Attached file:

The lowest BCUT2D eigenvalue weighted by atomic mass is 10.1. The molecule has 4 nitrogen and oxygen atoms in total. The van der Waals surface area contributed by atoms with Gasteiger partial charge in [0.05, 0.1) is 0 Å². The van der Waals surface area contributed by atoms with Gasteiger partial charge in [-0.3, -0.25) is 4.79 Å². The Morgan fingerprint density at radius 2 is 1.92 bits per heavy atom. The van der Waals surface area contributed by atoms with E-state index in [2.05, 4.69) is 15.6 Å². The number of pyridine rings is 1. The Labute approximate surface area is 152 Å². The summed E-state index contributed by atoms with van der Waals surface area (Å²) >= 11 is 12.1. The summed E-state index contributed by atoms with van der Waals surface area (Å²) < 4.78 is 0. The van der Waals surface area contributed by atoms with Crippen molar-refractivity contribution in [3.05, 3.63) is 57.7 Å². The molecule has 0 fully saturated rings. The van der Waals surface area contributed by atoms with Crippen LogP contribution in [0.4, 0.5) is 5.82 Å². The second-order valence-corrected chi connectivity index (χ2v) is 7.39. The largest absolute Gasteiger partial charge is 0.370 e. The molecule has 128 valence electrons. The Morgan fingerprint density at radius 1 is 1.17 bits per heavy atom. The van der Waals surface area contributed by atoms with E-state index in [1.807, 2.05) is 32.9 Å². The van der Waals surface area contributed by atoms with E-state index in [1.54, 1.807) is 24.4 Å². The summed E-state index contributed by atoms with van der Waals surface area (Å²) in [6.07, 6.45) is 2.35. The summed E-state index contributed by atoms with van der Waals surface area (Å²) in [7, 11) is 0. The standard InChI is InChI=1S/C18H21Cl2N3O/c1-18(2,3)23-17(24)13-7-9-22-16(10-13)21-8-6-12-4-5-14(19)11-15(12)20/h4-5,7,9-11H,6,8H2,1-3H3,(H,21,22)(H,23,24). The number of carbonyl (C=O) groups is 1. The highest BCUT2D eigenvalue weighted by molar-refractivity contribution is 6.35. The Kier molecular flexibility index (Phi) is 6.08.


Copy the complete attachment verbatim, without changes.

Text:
The lowest BCUT2D eigenvalue weighted by atomic mass is 10.1. The molecule has 4 nitrogen and oxygen atoms in total. The van der Waals surface area contributed by atoms with Gasteiger partial charge in [0.05, 0.1) is 0 Å². The van der Waals surface area contributed by atoms with Gasteiger partial charge in [-0.3, -0.25) is 4.79 Å². The Morgan fingerprint density at radius 2 is 1.92 bits per heavy atom. The van der Waals surface area contributed by atoms with E-state index in [2.05, 4.69) is 15.6 Å². The number of pyridine rings is 1. The Labute approximate surface area is 152 Å². The summed E-state index contributed by atoms with van der Waals surface area (Å²) >= 11 is 12.1. The summed E-state index contributed by atoms with van der Waals surface area (Å²) < 4.78 is 0. The van der Waals surface area contributed by atoms with Crippen molar-refractivity contribution in [3.05, 3.63) is 57.7 Å². The molecule has 0 fully saturated rings. The van der Waals surface area contributed by atoms with Crippen LogP contribution in [0.4, 0.5) is 5.82 Å². The second-order valence-corrected chi connectivity index (χ2v) is 7.39. The largest absolute Gasteiger partial charge is 0.370 e. The molecule has 128 valence electrons. The Morgan fingerprint density at radius 1 is 1.17 bits per heavy atom. The van der Waals surface area contributed by atoms with E-state index in [1.807, 2.05) is 32.9 Å². The van der Waals surface area contributed by atoms with E-state index in [1.54, 1.807) is 24.4 Å². The summed E-state index contributed by atoms with van der Waals surface area (Å²) in [6.07, 6.45) is 2.35. The summed E-state index contributed by atoms with van der Waals surface area (Å²) in [7, 11) is 0. The standard InChI is InChI=1S/C18H21Cl2N3O/c1-18(2,3)23-17(24)13-7-9-22-16(10-13)21-8-6-12-4-5-14(19)11-15(12)20/h4-5,7,9-11H,6,8H2,1-3H3,(H,21,22)(H,23,24). The number of carbonyl (C=O) groups is 1. The highest BCUT2D eigenvalue weighted by molar-refractivity contribution is 6.35. The Kier molecular flexibility index (Phi) is 6.08.